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This file was then moved over to another software called Simplify3D where it was formatted for printing.  All three pieces were printed on the same print on the Austin Office Gigabot and took about 18 hours to print from start to finish. I decided to print it in PLA because it is a lightweight, sturdy, and relatively cheap material. Here is what it looks like once it is printed with the supports and after I took off the support and assembled it using gorilla glue.

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Sneaking up on Akshay while he was working on his surfboard

Then I began the post-processing to add color. I started by coating it with a layer of white acrylic paint but it took a long time and I wasn’t too happy with the result as it seemed kind of patchy and the acrylic did not stick to the PLA all that well.

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Then I decided to use a white primer spray paint to go over and cover the rest to make it more easily painted. This turned out really well as you can see here where the hammer is being used as a paperweight.

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I then use a chrome spray paint to paint the handle and give the ridges a metallic sheen.

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This picture is slightly out of order because I ran into a problem at the end and had to repaint the handle. After the handle was chrome painted, I painted the “leather” with a burnt umbre brown acrylic paint.

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Then I finished painting the hammer with some personal touches added.

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After going through the effort of glueing the pieces together, I decided it might be easier to print & post-process in one piece. To save you some work, I modified the file and posted it for free download on Sketchfab. I can’t wait to see what you do with the design!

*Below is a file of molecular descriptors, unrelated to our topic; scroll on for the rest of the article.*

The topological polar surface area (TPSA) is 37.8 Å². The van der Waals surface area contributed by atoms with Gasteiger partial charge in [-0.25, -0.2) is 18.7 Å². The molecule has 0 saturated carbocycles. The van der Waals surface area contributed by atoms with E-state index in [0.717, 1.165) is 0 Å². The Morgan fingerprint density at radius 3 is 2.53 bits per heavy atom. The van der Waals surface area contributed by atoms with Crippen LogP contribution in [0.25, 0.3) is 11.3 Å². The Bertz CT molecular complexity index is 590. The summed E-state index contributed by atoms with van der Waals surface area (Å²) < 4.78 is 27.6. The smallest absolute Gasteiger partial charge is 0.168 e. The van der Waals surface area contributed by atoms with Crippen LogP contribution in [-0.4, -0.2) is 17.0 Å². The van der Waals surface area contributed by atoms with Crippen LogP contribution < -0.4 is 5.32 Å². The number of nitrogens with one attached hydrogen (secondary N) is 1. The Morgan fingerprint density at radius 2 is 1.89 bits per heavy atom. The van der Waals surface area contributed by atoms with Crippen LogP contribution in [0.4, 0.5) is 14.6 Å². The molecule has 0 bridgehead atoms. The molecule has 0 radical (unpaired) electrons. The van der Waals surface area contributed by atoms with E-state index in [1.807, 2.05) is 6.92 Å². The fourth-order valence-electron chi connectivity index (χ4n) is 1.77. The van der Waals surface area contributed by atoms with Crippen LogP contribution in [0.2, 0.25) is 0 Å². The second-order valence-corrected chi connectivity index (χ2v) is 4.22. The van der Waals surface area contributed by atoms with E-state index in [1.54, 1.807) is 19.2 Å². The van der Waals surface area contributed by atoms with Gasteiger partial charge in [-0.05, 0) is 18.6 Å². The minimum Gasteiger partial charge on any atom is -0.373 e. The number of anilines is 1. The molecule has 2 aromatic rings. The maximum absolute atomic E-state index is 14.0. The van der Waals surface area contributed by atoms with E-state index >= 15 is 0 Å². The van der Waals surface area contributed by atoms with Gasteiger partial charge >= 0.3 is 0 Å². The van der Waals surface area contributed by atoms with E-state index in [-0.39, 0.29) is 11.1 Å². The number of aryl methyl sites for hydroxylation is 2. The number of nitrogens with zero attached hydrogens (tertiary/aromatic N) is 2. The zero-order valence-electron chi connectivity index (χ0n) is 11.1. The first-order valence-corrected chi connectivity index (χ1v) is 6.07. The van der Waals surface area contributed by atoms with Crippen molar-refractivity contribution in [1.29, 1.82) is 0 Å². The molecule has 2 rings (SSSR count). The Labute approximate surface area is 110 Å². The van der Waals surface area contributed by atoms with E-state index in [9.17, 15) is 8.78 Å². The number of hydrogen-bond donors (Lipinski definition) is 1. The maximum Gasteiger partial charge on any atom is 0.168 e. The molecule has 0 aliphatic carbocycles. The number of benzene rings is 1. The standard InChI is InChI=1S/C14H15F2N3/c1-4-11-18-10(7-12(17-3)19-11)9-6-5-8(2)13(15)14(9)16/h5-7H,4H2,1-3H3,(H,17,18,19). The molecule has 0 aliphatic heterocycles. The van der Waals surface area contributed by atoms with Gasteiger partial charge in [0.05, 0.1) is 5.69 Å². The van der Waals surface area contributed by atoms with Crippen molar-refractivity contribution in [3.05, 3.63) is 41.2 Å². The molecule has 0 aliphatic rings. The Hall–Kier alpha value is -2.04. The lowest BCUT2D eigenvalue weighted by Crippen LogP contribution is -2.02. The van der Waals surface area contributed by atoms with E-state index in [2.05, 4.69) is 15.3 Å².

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These are some of the resources I used when designing my hammer:

I’d love to hear your feedback!

You can find me on twitter @JacobELehmann or email at: jacob.lehmann@re3d.org to chat about the process or my next HUGE cosplay project!

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2015 re:3D Summer Internships are Live!

Yep, the rumors are true! The next round of re:3D internship openings are live!

The summer we will have a full cadre of interns spanning design, hardware, marketing, and software.  Positions range from fulfilling creative to outright crazy projects and we can’t wait to get started with our newest batch of teammates when the program kicks off June 1st.

Think you’re up for the challenge? Check out all of the positions at: www.re3d.org/careers/ and submit your application here by May 10th!

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2014 Summer Design Intern Alberto showing off his Gigabot inspired monocle.

Questions? Contact: info@re3d.org